The currency shake-up followed official euro zone data for the last three months of 2013, which showed the 18-country bloc's economy expanded 0.3 percent quarter-on-quarter. This was narrowly better than analysts' forecast of 0.2 percent growth, and topped the third quarter meager 0.1 percent expansion.
Investors were also pleased by the narrowing of growth between economic "strongman" Germany and struggling France, both of which still grew more than forecast. Germany grew by 0.4 percent while France expanded 0.3 percent.
"The euro area economy confirmed that a gradual recovery is under way, growing for a third consecutive quarter in the fourth quarter… Upside surprises in Germany, France and the Netherlands are the main drivers of today's higher-than-expected outcome," said Barclays analysts Apolline Menut and Fabrice Montagne in a research note.
Meanwhile, markets have struggled to interpret recent economic data out of the U.S., and what this might mean for the progress of Federal Reserve asset tapering under new Chair Janet Yellen.
On Friday, industrial production data for January showed a 0.3 percent decline, against expectations. However, the University of Michigan consumer sentiment reading came in stronger than expected at 81.2.
"The U.S. dollar remains on the defensive. One would never know looking at the price action in the capital markets that earlier this week, new Fed Chair Yellen made it clear that the tapering course that Bernanke put the Fed on at the end of last year will continue, barring a significant deviation from its expectations," said Brown Brothers Harriman currency analysts led by Marc Chandler in a note.
Bank of Tokyo-Mitsubishi's Derek Halpenny said the euro would struggle to advance beyond $1.3800, suggesting the European Central Bank (ECB) might feel forced to intervene given the region's worryingly low inflation levels.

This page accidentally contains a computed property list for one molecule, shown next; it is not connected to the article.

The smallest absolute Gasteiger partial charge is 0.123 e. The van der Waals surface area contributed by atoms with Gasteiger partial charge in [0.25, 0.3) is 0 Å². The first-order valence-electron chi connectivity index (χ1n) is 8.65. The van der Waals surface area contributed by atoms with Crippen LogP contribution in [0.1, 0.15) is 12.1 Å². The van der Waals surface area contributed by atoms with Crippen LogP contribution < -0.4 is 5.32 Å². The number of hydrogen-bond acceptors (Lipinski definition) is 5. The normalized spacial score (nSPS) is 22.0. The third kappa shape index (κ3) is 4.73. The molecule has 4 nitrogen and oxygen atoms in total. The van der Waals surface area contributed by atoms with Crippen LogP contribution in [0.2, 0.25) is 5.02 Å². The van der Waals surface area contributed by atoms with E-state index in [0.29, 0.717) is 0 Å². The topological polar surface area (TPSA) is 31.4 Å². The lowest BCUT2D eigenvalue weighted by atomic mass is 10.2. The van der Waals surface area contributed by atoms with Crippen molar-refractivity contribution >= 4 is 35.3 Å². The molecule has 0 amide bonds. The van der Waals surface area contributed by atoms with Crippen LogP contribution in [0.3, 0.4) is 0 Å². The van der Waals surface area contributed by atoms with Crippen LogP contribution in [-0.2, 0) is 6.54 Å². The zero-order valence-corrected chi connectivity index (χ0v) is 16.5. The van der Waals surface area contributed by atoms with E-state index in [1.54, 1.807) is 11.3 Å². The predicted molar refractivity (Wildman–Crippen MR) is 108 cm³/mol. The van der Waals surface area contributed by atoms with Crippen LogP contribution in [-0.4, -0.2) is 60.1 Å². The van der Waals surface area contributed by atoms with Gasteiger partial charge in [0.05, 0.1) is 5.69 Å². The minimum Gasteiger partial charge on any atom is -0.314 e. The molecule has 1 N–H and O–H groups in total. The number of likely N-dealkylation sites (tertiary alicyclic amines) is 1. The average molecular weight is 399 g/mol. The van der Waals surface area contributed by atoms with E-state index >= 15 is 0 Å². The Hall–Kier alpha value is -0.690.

He added that the strength of the euro against the dollar was symptomatic of both the fragility of the dollar and investor optimism on the euro.
"There really appears to be very little with the ability to undermine confidence in the euro," he said.
"An explicit hint that the ECB is 'very seriously' considering a negative deposit rate, the constitutional court decision in Germany on OMT (Outright Monetary Transactions)… and the collapse of the Letta government in Italy have all failed to register more than a momentary blip lower for the euro."
(Read more: Time to curb the enthusiasm about Europe?)
Meanwhile, U.K. sterling traded around a three-year high against the dollar on Friday, while the Japanese yen has gained about 3.2 percent against the greenback since the start of this year.
Halpenny said the dollar would likely continue to weaken against the euro should the U.S. continue to report indifferent economic data, and emerging markets remain steady.
"Mixed-to-weak data from the U.S. in circumstances of emerging markets remaining stable is the best mix for EUR/USD moving higher," he said.
—By CNBC's Katy Barnato. Follow her on Twitter: